sons, Constantinople became the capital of the Eastern Roman Empire
. As well as being the
centre of an imperial dynasty, the unique position of
Constantinople at the centre of two continents made the city a
magnet for international commerce
Byzantine Empire was distinctly Greek in culture and became the
centre of Greek Orthodox
Christianity, while its capital was adorned with many
magnificent churches, including
Sophia, once the world's largest cathedral. The seat of the Patriarch of
Constantinople, spiritual leader of the Eastern Orthodox Church, still
remains in the Fener (Phanar)
district of Istanbul.
the Fourth Crusade was launched to
capture Jerusalem, but had instead turned on Constantinople, which
was sacked and desecrate.
city subsequently became the centre of the Catholic Latin Empire
, created by the crusaders to
replace the Orthodox Byzantine Empire, which was divided into a
number of splinter states, of which the Empire of Nicaea
was to recapture
Constantinople in 1261 under the command of Michael VIII Palaeologus
In the last decades of the Byzantine Empire, the city had decayed
as the Byzantine state became increasingly isolated and financially
, its population had dwindled to
some thirty or forty thousand people whilst large sections remained
uninhabited. Due to the ever increasing inward turn the Byzantines
took, many facets of their surrounding empire were now falling
apart, leaving them vulnerable to attack. Ottoman Turks began a strategy by which they
took selected towns and smaller cities over time, enveloping
Bursa in 1326, İzmit (Nicomedia)
in 1337, Gelibolu (Gallipoli) in 1354, and
finally Edirne (Adrianople)
This essentially cut off Constantinople from its
main supply routes, strangling it slowly.
On 29 May 1453, Sultan Mehmed II
after a 53-day siege
(during which the last Roman/Byzantine emperor, Constantine XI
, died near the Porta Aurea
defending the city) and proclaimed that Constantinople was now the
new capital of the Ottoman Empire
Mehmed's first duty was to rejuvenate the city economically, creating the Grand
Bazaar and inviting the fleeing Orthodox and Catholic
inhabitants to return. Captured prisoners were freed to settle in
the city whilst provincial governors in Rumelia and Anatolia were ordered to send four thousand families to
settle in the city, whether Muslim, Christian or Jew, to form a
unique cosmopolitan society. The Sultan also endowed the city with
various architectural monuments, including the Topkapı
Palace and the Eyüp Sultan Mosque. Religious foundations were established to
fund the construction of grand imperial mosques (such as the
Fatih Mosque which was built on the
spot where the Church of the Holy Apostles once stood), adjoined by their associated schools,
hospitals and public baths.
Suleiman the Magnificent
reign of the Ottoman Empire
to 1566 was a period of great artistic and architectural
achievements. The famous architect Sinan
designed many mosques and other grand buildings in the city, while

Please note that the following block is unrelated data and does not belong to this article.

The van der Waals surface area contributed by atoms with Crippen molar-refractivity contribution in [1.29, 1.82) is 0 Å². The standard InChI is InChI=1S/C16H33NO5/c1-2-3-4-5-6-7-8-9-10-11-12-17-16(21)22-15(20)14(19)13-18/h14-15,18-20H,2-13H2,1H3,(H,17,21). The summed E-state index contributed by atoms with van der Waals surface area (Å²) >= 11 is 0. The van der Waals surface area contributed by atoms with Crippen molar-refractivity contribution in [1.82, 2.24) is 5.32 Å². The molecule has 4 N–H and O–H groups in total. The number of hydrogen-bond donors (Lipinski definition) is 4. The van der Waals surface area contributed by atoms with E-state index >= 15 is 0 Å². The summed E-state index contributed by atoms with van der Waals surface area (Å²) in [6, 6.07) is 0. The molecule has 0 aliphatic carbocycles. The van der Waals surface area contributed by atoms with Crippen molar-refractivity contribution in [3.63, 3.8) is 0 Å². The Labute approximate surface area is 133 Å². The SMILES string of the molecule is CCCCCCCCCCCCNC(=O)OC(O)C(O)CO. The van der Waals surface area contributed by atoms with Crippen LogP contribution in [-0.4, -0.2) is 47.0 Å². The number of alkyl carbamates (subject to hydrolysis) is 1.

Ottoman arts of ceramics
Republic of Turkey was founded in 1923 by Mustafa Kemal Atatürk, the
capital was moved from Istanbul to Ankara.
the early years of the republic, Istanbul was overlooked in favour
of the new capital. However, starting from the late 1940s and
early 1950s, Istanbul underwent great structural change, as new
public squares (such as Taksim Square), boulevards and avenues were constructed throughout the
city; sometimes at the expense of the demolition of many historical
buildings. Starting from the 1970s, the population of
Istanbul began to rapidly increase, as people from Anatolia migrated to the city in order to find employment in
the many new factories that were constructed at the outskirts of
the sprawling metropolis.
This sudden sharp rise in the
city's population caused a large demand for housing development
, and many previously
outlying villages and forests became engulfed into the greater
Illegal construction, combined with corner-cutting methods, have
accounted for the reason why 65% of the buildings in Istanbul are
built without proper planning. The concerns have increased due to the
serious nature of the Izmit earthquake of August 17, 1999.
On September 9
, the city
Istanbul is located in the north-west Marmara Region
of Turkey. It encloses the
southern Bosporus which places the city on two continents—the
western portion of Istanbul is in Europe
while the eastern portion is in Asia
boundaries cover a surface area of , while the metropolitan region,
or the Province of
Istanbul, covers .
is situated near the North
Anatolian fault line, which runs from northern Anatolia to the Marmara Sea.
, the African and the Eurasian, push against each other
here. This fault line
responsible for several deadly earthquakes in the region throughout
history. In 1509 a catastrophic earthquake caused a tsunami
which broke over the sea-walls of the city,
destroying over 100 mosques and killing 10,000 people. In
1766 the Eyüp Sultan Mosque was largely destroyed. The 1894 earthquake
caused the collapse of many parts of the Grand
Bazaar. A devastating earthquake
on August 17, 1999, with its epicenter in nearby İzmit, left 18,000
dead and many more homeless.
In all of these earthquakes,
the devastating effects are a result of the building density and
poor construction of buildings. Seismologists
predict another earthquake,
possibly measuring magnitude
7.0, occurring before 2025.
like the Marmara
region it is situated in has a temperate climate.
But due to
Istanbul's geographical location and longitude, it has a
"transitional climate", midway between that of the oceanic climate
of the Black Sea, the